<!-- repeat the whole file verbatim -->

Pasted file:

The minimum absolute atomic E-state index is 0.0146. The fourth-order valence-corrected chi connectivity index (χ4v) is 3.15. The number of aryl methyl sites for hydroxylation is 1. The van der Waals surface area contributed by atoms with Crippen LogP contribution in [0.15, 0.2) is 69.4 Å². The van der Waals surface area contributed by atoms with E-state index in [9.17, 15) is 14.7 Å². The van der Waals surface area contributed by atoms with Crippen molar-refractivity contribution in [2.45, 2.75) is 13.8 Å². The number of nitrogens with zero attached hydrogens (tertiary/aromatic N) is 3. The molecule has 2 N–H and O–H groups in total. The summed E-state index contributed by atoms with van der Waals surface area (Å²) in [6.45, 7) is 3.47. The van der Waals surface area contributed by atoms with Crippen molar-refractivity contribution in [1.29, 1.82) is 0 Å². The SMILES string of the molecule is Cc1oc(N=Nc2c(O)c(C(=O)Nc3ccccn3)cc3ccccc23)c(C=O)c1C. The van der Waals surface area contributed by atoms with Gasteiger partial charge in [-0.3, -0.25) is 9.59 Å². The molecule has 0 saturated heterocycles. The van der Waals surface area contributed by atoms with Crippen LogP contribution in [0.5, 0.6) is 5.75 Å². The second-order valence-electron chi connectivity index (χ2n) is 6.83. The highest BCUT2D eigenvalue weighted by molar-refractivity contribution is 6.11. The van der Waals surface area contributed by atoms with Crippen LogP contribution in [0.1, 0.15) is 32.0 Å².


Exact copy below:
The minimum absolute atomic E-state index is 0.0146. The fourth-order valence-corrected chi connectivity index (χ4v) is 3.15. The number of aryl methyl sites for hydroxylation is 1. The van der Waals surface area contributed by atoms with Crippen LogP contribution in [0.15, 0.2) is 69.4 Å². The van der Waals surface area contributed by atoms with E-state index in [9.17, 15) is 14.7 Å². The van der Waals surface area contributed by atoms with Crippen molar-refractivity contribution in [2.45, 2.75) is 13.8 Å². The number of nitrogens with zero attached hydrogens (tertiary/aromatic N) is 3. The molecule has 2 N–H and O–H groups in total. The summed E-state index contributed by atoms with van der Waals surface area (Å²) in [6.45, 7) is 3.47. The van der Waals surface area contributed by atoms with Crippen molar-refractivity contribution in [1.29, 1.82) is 0 Å². The SMILES string of the molecule is Cc1oc(N=Nc2c(O)c(C(=O)Nc3ccccn3)cc3ccccc23)c(C=O)c1C. The van der Waals surface area contributed by atoms with Gasteiger partial charge in [-0.3, -0.25) is 9.59 Å². The molecule has 0 saturated heterocycles. The van der Waals surface area contributed by atoms with Crippen LogP contribution in [0.5, 0.6) is 5.75 Å². The second-order valence-electron chi connectivity index (χ2n) is 6.83. The highest BCUT2D eigenvalue weighted by molar-refractivity contribution is 6.11. The van der Waals surface area contributed by atoms with Crippen LogP contribution in [0.1, 0.15) is 32.0 Å².